Updated: Mar 29
What would have appeared to be tight races across Garrett County proved quite the opposite as voters cast their ballots on election day. Several local seats were challenged by formidable opponents who launched high-profile campaigns to unseat incumbents from Commissioner to Delegate. But even with fevered social media, radio, and an onslaught of visibility, the incumbents held firm leads over their challengers as the polling numbers rolled in. Starting with the state, Maryland echoed Garrett County by voting to stay the course and re-elect Governor Larry Hogan to a second term with 56.2% of the vote. Early on, he was the predicted victor over his Democratic rival, Ben Jealous since Hogan has earned the distinction as the nations second most popular governor during his first term. The Governor's bipartisan administration has remained unchanged as well with Democrats Comptroller, Peter Franchot, and Attorney General, Brian Frosh winning reelection. Democrat, David Trone defeated Republican, Amie Hoeber by collecting 57.6% of the votes and securing his first job in politics as Maryland's 6th District Congressional representative. This seat was open after John Delaney announced his candidacy for President in the 2020 elections. Trone is no stranger to politics after running an unsuccessful bid for a seat in the 8th District during the last election cycle. Senior Senator, Ben Cardin easily won re-election by capturing 64.1% of the vote. Several challengers included a Republican (31%), Libertarian (1%), three unaffiliated candidates, and one registered write-in. Cardin was hugely unpopular with the Republican-dominated Garrett County voters by only seeing 24.7% of the vote which contrasts with his appeal to other Maryland voters. The District 1A Delegate incumbent, Wendell Beitzel took 77.5% of the vote compared to his Democratic challenger, Mike Dreisbach who landed just 22.4% at the polls. Beitzel ran unopposed in the previous election raising significant hope for Dreisbach who promised to provide a choice for voters in the General Election. Beitzel earned some unpopular opinion over fracking, his opposition to a medical marijuana facility, and questionable ethics which gave Dreisbach potential to see a victory. But with a hard-line Republican sweep in the Garrett County elections, Dreisbach fell victim to a dominance of party-line Republican voters. Democrat, Judy Carbone ran a high-profile campaign from the June Primary through the Fall election as a newcomer to the political scene. She asked for a more inclusive commission and promised to bring a broader perspective to local leadership.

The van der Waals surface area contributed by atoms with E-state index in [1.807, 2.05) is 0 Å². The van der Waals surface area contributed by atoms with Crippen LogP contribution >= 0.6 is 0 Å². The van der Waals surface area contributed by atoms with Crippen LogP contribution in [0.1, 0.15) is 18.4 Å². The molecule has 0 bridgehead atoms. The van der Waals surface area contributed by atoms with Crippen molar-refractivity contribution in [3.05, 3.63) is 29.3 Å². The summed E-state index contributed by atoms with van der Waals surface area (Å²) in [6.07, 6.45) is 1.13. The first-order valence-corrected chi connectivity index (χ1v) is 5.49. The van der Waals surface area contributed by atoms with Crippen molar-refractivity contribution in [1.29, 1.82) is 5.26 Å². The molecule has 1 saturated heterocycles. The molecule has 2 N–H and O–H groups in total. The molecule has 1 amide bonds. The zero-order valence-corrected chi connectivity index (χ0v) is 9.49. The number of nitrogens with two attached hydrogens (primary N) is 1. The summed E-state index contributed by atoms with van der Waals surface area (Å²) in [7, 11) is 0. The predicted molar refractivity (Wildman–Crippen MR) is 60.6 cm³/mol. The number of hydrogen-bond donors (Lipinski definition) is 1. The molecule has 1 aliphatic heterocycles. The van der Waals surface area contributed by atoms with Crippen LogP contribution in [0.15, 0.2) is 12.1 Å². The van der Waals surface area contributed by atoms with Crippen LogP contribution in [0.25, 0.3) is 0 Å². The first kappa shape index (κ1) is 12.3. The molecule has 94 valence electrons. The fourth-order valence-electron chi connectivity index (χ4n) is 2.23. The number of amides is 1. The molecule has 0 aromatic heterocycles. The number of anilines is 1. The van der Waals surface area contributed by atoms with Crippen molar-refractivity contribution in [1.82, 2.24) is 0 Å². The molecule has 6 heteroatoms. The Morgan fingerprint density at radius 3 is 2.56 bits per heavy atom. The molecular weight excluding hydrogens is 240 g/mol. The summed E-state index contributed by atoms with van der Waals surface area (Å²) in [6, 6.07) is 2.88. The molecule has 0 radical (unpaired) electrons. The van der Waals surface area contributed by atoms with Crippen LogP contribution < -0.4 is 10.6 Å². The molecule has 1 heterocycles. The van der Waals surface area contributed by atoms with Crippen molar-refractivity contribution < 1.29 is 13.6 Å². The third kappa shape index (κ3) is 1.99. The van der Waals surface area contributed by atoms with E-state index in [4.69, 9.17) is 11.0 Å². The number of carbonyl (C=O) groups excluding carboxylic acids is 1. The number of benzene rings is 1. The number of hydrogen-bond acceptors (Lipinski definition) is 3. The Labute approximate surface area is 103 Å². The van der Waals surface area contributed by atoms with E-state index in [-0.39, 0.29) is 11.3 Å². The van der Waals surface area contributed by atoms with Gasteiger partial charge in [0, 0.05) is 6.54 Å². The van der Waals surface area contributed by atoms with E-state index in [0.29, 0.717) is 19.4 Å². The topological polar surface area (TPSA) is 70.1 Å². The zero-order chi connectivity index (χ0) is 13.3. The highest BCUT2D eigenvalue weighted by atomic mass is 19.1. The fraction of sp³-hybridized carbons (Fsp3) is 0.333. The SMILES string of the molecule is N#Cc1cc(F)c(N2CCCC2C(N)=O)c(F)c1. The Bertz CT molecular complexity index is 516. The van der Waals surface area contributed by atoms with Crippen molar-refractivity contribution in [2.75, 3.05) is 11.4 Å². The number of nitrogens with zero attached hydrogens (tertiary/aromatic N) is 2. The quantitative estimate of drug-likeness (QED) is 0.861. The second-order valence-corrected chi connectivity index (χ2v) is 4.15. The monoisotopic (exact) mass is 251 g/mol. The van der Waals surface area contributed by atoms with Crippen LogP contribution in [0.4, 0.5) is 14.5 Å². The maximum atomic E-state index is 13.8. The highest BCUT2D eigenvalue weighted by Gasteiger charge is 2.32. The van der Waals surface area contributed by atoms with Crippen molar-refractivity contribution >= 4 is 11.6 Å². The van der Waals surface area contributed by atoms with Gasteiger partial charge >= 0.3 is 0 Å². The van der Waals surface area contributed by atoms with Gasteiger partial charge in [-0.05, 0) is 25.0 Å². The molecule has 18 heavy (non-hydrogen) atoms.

Despite her campaign that was built off of local input, Carbone only earned 26.9% of the vote against incumbent Republican, Larry Tichnell, who won reelection.
Tichnell has remained largely silent as a commissioner in his first term and his campaign was essentially invisible, further underscoring the Republican stronghold in Garrett County. When it came to the nonpartisan Board of Education elections, the race took an interesting twist where voters were not given the privilege of choosing along strict party lines. Incumbent, Nate Sorber was appointed to his position in District 2 making this his first candidacy for election. Sorber has a Ph.D. in education but was still defeated in a surprising upset by challenger, Rodney Glotfelty who took 77% of the vote. Glotfelty recently retired as the Garrett County Health Department's Health Officer so he was a familiar local name on the ballot as opposed to Sorber who relocated to Friendsville not so long ago. The nail-biting race to watch was in the Board of Education's District 3 where incumbent Monica Rinker and challenger Fred Gregg were neck-in-neck as the numbers came in. One of Gregg's campaign talking points targeted the state's wealth formula that is hurting Garrett County's school funding and operating budget. Rinker focused on her experience on the board and her pledge to oppose school consolidation for the two high schools. In the end, Rinker won by a narrow margin, earning just 113 votes more than Gregg. In this particular race, every vote counted. Although the rest of Maryland is predominantly Democrats, The mountainous west has retained it's conservative, Republican grip. Voters have expressed content at the polls with how things are being done and they are prepared to stay the course. But what is the course? The county's population has not grown in twenty years, area youth are forced to leave to find professional employment opportunities, public school populations are at an all-time low, and over 60% of the county's population is reliant on subsidies from the state.
The polling numbers would indicate that Garrett County votes a strait-ticket regardless of who is running, their platform, level of engagement, or their qualifications. Each Republican candidate, both state and local, earned a major lead with Garrett County voters but was outvoted by other more populated counties in the state who may be assessing candidates through different criteria.
Garrett County just experienced a major shift in the political climate by offering a Democrat for Delegate and a Democratic Woman for Commissioner, yet the majority of voters stayed put by supporting incumbents, Republicans, and men. Whether it's fear of change or a disinterest in candidate platforms, voters appear to be stuck, and those voters can anticipate nothing new to come from the 2018 midterm elections in Garrett County.